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Lance Armstrong on forgiveness: ‘We’re getting close to that time’

Lance Armstrong



Lance Armstrong was asked by the BBC if he was a man on the street, a cycling fan, would he forgive Armstrong now, say it’s time to move on, two years after Armstrong admitted to doping during his career.

“That’s really not fair,” Armstrong said in a wide-ranging interview. “Listen, I’m not going to lie to you. Selfishly, I would say, yeah, we’re getting close to that time, but that’s me. My word doesn’t matter anymore. What matters is ultimately what collectively those people on the street, whether that’s the cycling community, the cancer community, it matters what they think. Listen, of course I want to be out of timeout. I mean, what kid doesn’t?”

Armstrong answered on more topics, including if he thought he should get his seven stripped Tour de France titles back from 1999 to 2005. The titles were not given to the second-place finishers or anyone else. Most of the best cyclists from Armstrong’s era admitted to doping, too, some of whom have not been stripped of Tour accolades.

“It’s not for me to say,” Armstrong said, according to the BBC’s transcript. “If I’m not the winner … I think there has to be a winner. I’m just saying that as a fan.

“If you go to Wikipedia and you look at the Tour de France, there’s this huge block in World War I with no winners, and there’s another block in World War II. And then it seems like there’s another world war. There has to be a winner.

“But I’m not trying to, you know, puff myself up. It was an unfortunate time. It was a terrible time, an imperfect storm … there needs to be a winner.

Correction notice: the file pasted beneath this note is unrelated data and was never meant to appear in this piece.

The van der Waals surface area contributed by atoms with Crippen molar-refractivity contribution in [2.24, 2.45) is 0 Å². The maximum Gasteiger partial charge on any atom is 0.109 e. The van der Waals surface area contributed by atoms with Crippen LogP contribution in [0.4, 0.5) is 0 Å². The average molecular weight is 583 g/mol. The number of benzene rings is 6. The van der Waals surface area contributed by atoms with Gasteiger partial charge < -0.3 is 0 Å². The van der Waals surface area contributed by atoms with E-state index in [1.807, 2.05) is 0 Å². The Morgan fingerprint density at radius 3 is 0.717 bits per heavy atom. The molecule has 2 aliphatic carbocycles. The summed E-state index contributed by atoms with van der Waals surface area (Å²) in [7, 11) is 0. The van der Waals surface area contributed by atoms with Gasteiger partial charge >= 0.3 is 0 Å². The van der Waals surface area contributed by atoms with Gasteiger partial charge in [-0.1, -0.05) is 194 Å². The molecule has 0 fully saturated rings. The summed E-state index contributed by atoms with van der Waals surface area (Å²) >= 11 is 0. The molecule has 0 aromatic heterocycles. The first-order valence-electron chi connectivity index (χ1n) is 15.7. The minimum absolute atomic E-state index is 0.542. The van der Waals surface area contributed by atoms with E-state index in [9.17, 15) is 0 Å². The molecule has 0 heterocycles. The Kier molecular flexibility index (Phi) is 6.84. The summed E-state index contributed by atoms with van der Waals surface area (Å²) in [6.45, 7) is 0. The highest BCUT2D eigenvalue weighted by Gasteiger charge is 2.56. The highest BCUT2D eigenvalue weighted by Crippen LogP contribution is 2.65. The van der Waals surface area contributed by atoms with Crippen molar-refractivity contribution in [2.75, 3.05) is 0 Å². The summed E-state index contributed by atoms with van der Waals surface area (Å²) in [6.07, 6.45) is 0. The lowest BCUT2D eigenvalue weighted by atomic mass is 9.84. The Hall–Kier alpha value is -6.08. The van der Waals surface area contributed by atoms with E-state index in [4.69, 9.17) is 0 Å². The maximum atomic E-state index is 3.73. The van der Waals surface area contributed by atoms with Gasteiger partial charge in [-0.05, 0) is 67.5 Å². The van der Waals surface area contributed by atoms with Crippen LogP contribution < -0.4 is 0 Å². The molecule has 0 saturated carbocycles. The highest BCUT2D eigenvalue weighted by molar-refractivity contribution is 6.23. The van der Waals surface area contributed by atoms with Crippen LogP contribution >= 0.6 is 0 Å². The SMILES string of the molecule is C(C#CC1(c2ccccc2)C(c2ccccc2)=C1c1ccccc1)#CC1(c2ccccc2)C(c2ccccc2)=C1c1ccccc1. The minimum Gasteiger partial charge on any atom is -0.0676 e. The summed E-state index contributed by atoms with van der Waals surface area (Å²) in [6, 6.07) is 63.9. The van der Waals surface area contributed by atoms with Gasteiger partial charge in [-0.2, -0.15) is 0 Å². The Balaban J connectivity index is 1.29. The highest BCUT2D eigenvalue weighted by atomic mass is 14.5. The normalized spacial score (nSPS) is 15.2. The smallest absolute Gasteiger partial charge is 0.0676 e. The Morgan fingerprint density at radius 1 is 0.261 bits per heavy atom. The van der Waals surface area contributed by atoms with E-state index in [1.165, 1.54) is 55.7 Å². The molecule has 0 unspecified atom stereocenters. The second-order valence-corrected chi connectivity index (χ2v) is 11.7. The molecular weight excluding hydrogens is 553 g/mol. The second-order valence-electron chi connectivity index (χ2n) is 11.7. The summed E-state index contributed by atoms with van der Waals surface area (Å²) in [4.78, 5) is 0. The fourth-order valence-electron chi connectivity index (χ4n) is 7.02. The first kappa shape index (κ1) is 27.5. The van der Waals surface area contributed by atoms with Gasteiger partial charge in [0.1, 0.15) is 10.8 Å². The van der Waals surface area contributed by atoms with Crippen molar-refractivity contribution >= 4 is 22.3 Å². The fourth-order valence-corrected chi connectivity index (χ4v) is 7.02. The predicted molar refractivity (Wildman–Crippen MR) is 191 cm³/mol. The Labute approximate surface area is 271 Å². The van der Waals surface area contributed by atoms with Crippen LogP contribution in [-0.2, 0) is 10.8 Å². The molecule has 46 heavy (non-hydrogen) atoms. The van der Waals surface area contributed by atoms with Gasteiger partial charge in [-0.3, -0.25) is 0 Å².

“I don’t think history is stupid. I can tell you history isn’t stupid. History ultimately rectifies a lot of these things. If you had to ask me what I think happens in 50 years, I don’t think it sits empty in 50 years. Maybe somebody else’s name is there. But you can’t leave it empty.”

Armstrong was also asked if he would take performance-enhancing drugs again.

“It’s a complicated question, and my answer is not a popular answer,” Armstrong said, according to the BBC transcript. “If I was racing in 2015, no, I wouldn’t do it again, because I don’t think you have to do it again. If you take me back to 1995, when it was completely and totally pervasive, I’d probably do it again. People don’t like to hear that.”

Armstrong took issue with facets of his lifetime ban. First, that the U.S. Anti-Doping Agency called his U.S. Postal Service team’s systematic doping “the most sophisticated, professionalized and successful doping program that sport has ever seen.”

“Lance Armstrong is not the biggest fraud in the history of world sport,” Armstrong said, according to the BBC transcript. “U.S. Postal was not the most sophisticated doping program. To say that in light of all you read about the East Germans, the West Germans, the Turks, the Russians, God forbid, all the other major sports leagues in the world. No.”

Armstrong said he’s frustrated that he couldn’t do something like, for example, run the Boston Marathon in 4 hours, 15 minutes and raise $100,000 for charity.

“I don’t know how anybody thinks that’s right,” Armstrong said. “Nothing benefits me by going and running a slow marathon.”

Armstrong regretted the timing of his Oprah Winfrey interview in January 2013, saying it “probably needed another three to six months” before happening.

“The fallout has been heavy, maybe heavier than even I thought,” Armstrong told the BBC. “But it seems like there’s some light at the end of the tunnel.”

Greg LeMond against reducing Armstrong’s band

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